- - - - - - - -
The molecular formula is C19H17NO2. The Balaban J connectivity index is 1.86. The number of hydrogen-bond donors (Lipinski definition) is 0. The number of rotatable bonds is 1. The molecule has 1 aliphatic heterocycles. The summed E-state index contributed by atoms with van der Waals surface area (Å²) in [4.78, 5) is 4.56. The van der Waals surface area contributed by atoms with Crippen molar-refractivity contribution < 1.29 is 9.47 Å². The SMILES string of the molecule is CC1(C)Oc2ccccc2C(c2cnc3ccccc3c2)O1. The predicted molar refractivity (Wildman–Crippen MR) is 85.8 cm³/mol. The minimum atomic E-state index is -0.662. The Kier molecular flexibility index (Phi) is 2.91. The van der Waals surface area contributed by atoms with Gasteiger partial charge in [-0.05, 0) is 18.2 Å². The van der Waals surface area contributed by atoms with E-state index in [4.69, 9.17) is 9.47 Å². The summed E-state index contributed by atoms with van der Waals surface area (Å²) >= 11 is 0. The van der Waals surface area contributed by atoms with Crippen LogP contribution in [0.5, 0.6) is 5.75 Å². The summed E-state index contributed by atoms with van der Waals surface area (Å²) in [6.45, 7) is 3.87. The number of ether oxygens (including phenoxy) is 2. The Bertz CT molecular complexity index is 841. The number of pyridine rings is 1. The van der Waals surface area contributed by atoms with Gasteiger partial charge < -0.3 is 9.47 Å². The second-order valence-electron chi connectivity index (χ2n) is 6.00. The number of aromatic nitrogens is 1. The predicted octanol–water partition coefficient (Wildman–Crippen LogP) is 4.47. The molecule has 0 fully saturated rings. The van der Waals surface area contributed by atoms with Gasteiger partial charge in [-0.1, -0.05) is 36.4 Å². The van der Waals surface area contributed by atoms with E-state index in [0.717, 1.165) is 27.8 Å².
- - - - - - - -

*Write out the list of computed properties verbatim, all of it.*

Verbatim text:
The molecular formula is C19H17NO2. The Balaban J connectivity index is 1.86. The number of hydrogen-bond donors (Lipinski definition) is 0. The number of rotatable bonds is 1. The molecule has 1 aliphatic heterocycles. The summed E-state index contributed by atoms with van der Waals surface area (Å²) in [4.78, 5) is 4.56. The van der Waals surface area contributed by atoms with Crippen molar-refractivity contribution < 1.29 is 9.47 Å². The SMILES string of the molecule is CC1(C)Oc2ccccc2C(c2cnc3ccccc3c2)O1. The predicted molar refractivity (Wildman–Crippen MR) is 85.8 cm³/mol. The minimum atomic E-state index is -0.662. The Kier molecular flexibility index (Phi) is 2.91. The van der Waals surface area contributed by atoms with Gasteiger partial charge in [-0.05, 0) is 18.2 Å². The van der Waals surface area contributed by atoms with E-state index in [4.69, 9.17) is 9.47 Å². The summed E-state index contributed by atoms with van der Waals surface area (Å²) >= 11 is 0. The van der Waals surface area contributed by atoms with Crippen LogP contribution in [0.5, 0.6) is 5.75 Å². The summed E-state index contributed by atoms with van der Waals surface area (Å²) in [6.45, 7) is 3.87. The number of ether oxygens (including phenoxy) is 2. The Bertz CT molecular complexity index is 841. The number of pyridine rings is 1. The van der Waals surface area contributed by atoms with Gasteiger partial charge < -0.3 is 9.47 Å². The second-order valence-electron chi connectivity index (χ2n) is 6.00. The number of aromatic nitrogens is 1. The predicted octanol–water partition coefficient (Wildman–Crippen LogP) is 4.47. The molecule has 0 fully saturated rings. The van der Waals surface area contributed by atoms with Gasteiger partial charge in [-0.1, -0.05) is 36.4 Å². The van der Waals surface area contributed by atoms with E-state index in [0.717, 1.165) is 27.8 Å².